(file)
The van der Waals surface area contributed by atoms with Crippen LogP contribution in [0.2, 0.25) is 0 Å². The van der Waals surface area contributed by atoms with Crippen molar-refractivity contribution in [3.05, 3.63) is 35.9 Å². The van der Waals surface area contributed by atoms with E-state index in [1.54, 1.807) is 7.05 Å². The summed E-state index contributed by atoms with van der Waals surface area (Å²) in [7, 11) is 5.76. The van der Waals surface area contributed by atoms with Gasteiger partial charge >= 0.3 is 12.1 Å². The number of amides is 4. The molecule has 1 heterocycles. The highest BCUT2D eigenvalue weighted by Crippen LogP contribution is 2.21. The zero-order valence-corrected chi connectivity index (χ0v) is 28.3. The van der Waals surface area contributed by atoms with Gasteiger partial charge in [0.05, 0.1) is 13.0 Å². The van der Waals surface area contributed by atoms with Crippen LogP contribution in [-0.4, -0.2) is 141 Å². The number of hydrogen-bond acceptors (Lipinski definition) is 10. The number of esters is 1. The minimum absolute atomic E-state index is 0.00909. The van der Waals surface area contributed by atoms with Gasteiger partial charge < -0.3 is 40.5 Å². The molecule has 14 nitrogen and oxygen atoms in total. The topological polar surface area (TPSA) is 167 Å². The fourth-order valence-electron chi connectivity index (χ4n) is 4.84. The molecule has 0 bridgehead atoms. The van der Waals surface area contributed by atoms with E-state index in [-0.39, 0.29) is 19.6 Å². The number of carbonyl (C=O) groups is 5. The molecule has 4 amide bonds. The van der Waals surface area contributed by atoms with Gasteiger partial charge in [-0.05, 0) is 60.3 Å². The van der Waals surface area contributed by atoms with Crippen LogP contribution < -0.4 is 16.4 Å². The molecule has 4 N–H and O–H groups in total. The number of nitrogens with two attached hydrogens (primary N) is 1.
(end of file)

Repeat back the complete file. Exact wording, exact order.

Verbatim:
The van der Waals surface area contributed by atoms with Crippen LogP contribution in [0.2, 0.25) is 0 Å². The van der Waals surface area contributed by atoms with Crippen molar-refractivity contribution in [3.05, 3.63) is 35.9 Å². The van der Waals surface area contributed by atoms with E-state index in [1.54, 1.807) is 7.05 Å². The summed E-state index contributed by atoms with van der Waals surface area (Å²) in [7, 11) is 5.76. The van der Waals surface area contributed by atoms with Gasteiger partial charge >= 0.3 is 12.1 Å². The number of amides is 4. The molecule has 1 heterocycles. The highest BCUT2D eigenvalue weighted by Crippen LogP contribution is 2.21. The zero-order valence-corrected chi connectivity index (χ0v) is 28.3. The van der Waals surface area contributed by atoms with Gasteiger partial charge in [0.05, 0.1) is 13.0 Å². The van der Waals surface area contributed by atoms with Crippen LogP contribution in [-0.4, -0.2) is 141 Å². The number of hydrogen-bond acceptors (Lipinski definition) is 10. The number of esters is 1. The minimum absolute atomic E-state index is 0.00909. The van der Waals surface area contributed by atoms with Gasteiger partial charge < -0.3 is 40.5 Å². The molecule has 14 nitrogen and oxygen atoms in total. The topological polar surface area (TPSA) is 167 Å². The fourth-order valence-electron chi connectivity index (χ4n) is 4.84. The molecule has 0 bridgehead atoms. The van der Waals surface area contributed by atoms with E-state index in [-0.39, 0.29) is 19.6 Å². The number of carbonyl (C=O) groups is 5. The molecule has 4 amide bonds. The van der Waals surface area contributed by atoms with Gasteiger partial charge in [-0.05, 0) is 60.3 Å². The van der Waals surface area contributed by atoms with Crippen LogP contribution < -0.4 is 16.4 Å². The molecule has 4 N–H and O–H groups in total. The number of nitrogens with two attached hydrogens (primary N) is 1.